Macro

Nigeria’s Dangote Mega-Refinery Imports 16M Barrels of US Crude in 2023

Dangote Refinery Imports Over 16 Million Barrels of US Crude, Plans for Additional 11 Million Barrels

By Max Weldon

7/11, 07:57 EDT
S&P 500
iShares 20+ Year Treasury Bond ETF
iShares 7-10 Year Treasury Bond ETF
article-main-img

Key Takeaway

  • Nigeria's Dangote refinery has imported over 16 million barrels of US West Texas Intermediate crude this year, with inflows set to rise.
  • The refinery took in 41 million barrels of feedstock in H1 2023, with a quarter from the US, indicating a shift towards American supply.
  • Recent purchases include 5 million barrels for August and September delivery, plus an additional tender for 6 million more barrels.

Dangote Refinery's US Crude Surge

Nigeria's Dangote mega-refinery has significantly increased its intake of US crude oil, bringing in over 16 million barrels of West Texas Intermediate (WTI) crude so far this year, according to data compiled by Bloomberg. This trend is set to continue, with Dangote purchasing an additional 5 million barrels of WTI Midland for delivery in the coming months and initiating a tender process for another 6 million barrels for September. The refinery, located near Lagos, has been primarily running on local crude supplies but has increasingly turned to American feedstock due to competitive pricing and availability.

The refinery took in more than 41 million barrels of feedstock in the first half of the year, with about a quarter of that being American supply. This shift towards US crude is likely driven by the need to secure spare barrels at competitive prices, as Nigeria competes with suppliers from the North Sea, Mediterranean, and North Africa for crude sales in Europe and Asia. The Dangote refinery aims to help Nigeria reduce its dependence on foreign fuel supplies, and the increased intake of US crude is a strategic move to ensure a steady and cost-effective supply of feedstock.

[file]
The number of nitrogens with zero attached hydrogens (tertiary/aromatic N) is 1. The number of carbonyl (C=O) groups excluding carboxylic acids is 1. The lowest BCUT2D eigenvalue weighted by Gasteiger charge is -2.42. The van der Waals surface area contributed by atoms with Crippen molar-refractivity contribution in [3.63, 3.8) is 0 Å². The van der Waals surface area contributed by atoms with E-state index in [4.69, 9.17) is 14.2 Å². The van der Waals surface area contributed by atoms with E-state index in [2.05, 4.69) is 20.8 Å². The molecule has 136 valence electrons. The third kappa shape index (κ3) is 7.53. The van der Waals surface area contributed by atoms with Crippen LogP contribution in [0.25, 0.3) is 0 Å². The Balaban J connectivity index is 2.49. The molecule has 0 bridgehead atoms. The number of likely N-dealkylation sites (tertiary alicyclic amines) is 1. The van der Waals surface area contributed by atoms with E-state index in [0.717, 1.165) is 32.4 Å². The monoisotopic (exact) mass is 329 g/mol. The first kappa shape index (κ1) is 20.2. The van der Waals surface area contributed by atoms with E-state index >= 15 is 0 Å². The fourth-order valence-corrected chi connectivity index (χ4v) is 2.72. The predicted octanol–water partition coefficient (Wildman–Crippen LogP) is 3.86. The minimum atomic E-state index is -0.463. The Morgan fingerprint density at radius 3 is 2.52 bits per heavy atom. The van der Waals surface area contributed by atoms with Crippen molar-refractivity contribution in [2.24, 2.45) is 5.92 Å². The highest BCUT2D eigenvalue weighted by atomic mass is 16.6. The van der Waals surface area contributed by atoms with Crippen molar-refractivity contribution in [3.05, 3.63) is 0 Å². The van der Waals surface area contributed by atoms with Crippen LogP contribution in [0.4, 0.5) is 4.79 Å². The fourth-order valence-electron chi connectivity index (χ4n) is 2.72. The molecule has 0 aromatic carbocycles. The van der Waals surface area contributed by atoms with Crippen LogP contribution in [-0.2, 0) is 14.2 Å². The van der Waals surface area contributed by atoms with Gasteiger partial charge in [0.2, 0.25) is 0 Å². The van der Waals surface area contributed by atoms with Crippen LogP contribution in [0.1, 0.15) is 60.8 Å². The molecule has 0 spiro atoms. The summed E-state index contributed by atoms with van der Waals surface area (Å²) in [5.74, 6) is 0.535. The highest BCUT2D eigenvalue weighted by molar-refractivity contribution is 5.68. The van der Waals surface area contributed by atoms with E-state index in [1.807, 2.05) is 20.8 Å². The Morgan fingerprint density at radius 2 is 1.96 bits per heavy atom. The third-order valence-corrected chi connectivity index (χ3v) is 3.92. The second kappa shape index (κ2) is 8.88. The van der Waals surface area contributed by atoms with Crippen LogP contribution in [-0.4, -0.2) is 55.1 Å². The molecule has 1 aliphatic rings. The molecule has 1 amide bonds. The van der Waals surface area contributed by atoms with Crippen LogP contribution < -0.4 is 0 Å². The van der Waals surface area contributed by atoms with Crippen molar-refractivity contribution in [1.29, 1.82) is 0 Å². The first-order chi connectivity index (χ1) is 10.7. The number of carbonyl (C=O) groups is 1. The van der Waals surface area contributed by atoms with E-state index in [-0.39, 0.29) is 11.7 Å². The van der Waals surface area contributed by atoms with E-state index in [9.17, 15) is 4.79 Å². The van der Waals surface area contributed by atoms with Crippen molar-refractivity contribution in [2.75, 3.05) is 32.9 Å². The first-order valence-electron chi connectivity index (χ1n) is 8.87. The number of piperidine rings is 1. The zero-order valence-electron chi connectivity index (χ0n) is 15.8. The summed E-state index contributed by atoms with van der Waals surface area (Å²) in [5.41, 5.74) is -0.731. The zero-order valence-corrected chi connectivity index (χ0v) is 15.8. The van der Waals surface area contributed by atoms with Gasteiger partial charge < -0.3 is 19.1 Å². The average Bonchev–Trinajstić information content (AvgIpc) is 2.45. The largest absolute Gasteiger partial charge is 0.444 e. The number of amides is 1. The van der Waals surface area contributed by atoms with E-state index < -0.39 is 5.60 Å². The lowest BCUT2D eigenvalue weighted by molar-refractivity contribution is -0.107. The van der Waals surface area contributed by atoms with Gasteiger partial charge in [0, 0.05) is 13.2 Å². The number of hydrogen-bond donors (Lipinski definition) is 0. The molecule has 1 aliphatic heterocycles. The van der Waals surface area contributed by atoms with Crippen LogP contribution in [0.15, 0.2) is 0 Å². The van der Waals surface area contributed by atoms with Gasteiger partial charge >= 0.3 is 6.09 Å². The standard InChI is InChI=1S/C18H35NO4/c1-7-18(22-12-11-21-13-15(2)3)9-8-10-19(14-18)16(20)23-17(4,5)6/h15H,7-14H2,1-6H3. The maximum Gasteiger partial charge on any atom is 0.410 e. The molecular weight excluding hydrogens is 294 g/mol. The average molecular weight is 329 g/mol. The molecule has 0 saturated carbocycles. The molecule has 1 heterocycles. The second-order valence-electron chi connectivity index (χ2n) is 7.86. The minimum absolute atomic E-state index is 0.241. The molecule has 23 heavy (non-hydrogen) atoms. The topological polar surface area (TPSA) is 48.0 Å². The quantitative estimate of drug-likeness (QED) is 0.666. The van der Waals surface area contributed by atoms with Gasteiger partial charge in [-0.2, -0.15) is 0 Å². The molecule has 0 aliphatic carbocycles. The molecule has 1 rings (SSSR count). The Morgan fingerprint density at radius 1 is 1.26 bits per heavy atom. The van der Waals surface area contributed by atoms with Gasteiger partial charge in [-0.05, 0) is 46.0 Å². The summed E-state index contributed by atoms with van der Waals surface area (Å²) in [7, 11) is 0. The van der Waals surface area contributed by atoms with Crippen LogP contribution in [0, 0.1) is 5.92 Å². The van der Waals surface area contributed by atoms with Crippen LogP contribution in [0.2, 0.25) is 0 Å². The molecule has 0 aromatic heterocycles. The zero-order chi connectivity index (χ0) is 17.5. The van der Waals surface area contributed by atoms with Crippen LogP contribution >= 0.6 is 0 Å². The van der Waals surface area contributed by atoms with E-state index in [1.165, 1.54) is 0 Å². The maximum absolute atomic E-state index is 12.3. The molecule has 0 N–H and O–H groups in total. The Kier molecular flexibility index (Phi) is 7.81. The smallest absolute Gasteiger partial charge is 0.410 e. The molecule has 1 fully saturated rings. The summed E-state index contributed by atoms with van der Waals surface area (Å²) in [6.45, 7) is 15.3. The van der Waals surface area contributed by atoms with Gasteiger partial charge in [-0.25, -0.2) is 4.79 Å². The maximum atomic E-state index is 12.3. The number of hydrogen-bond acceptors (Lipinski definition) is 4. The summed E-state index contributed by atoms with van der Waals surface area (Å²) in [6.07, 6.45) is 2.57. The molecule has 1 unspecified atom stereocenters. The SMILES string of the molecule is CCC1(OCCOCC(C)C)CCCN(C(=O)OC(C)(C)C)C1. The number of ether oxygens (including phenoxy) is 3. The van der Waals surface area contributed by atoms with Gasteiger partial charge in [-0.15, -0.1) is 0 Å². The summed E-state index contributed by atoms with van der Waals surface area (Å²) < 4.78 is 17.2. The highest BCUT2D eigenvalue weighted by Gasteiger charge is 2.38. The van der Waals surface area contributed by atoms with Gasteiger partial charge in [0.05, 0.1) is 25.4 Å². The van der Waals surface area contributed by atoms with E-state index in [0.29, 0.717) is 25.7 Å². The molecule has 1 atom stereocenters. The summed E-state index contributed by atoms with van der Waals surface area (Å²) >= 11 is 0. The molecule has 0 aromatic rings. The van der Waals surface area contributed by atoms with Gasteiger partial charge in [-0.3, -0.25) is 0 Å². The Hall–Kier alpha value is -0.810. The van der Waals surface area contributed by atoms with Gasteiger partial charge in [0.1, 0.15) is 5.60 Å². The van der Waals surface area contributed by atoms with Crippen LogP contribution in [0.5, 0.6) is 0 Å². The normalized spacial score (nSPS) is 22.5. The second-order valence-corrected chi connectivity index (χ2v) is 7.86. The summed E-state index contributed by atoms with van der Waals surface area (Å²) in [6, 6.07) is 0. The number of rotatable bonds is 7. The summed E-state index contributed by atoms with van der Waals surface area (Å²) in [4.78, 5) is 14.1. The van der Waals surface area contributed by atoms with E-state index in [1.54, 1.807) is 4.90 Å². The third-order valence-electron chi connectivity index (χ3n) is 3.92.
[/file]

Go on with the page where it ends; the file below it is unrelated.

Oil Prices and US Inventory Decline

Oil prices have been on the rise, with Brent crude advancing above $85 a barrel and WTI for August delivery rising to $82.34 a barrel. This increase comes as US crude inventories fell by 3.4 million barrels last week, according to data released on Wednesday. The decline in stockpiles, coupled with rising consumption of jet fuel and gasoline during the summer travel season, has contributed to the bullish sentiment in the oil market.

The International Energy Agency (IEA) has projected that global oil demand growth will be less than 1 million barrels a day this year, citing that China's post-Covid rebound has run its course. Despite this bearish outlook, the reduction in US crude inventories has provided a counterbalance, supporting higher oil prices. "The big event for oil is, like other markets, the US CPI that could pave the way for a September cut supporting USD-denominated commodities like oil," said Arne Lohmann Rasmussen, Head of Research at A/S Global Risk Management.

Market Dynamics and Future Outlook

The oil market has been supported by OPEC+ supply cutbacks, although some members of the cartel have been pumping above agreed limits. Key producer Russia made noticeable reductions in June, contributing to the overall supply constraints. The recent rally in oil prices has been accompanied by a decline in volatility, with Brent's implied volatility near its lowest level in about six years.

US gasoline demand has also shown signs of strengthening, with the four-week seasonal average rising to the highest since 2021. Inventories of motor fuel have fallen to the lowest level since May, further supporting the bullish sentiment. "This summer was expected to be a pretty good driving season, and it seems to be playing out that way," said Brian Kessens, a managing director at Tortoise Capital Advisors LLC.

In China, the world's largest oil importer, economic challenges persist, with deflationary pressures and diminished appetite for crude from some refiners. However, the overall market sentiment remains positive, driven by expectations of looser US monetary policy and continued supply constraints from OPEC+.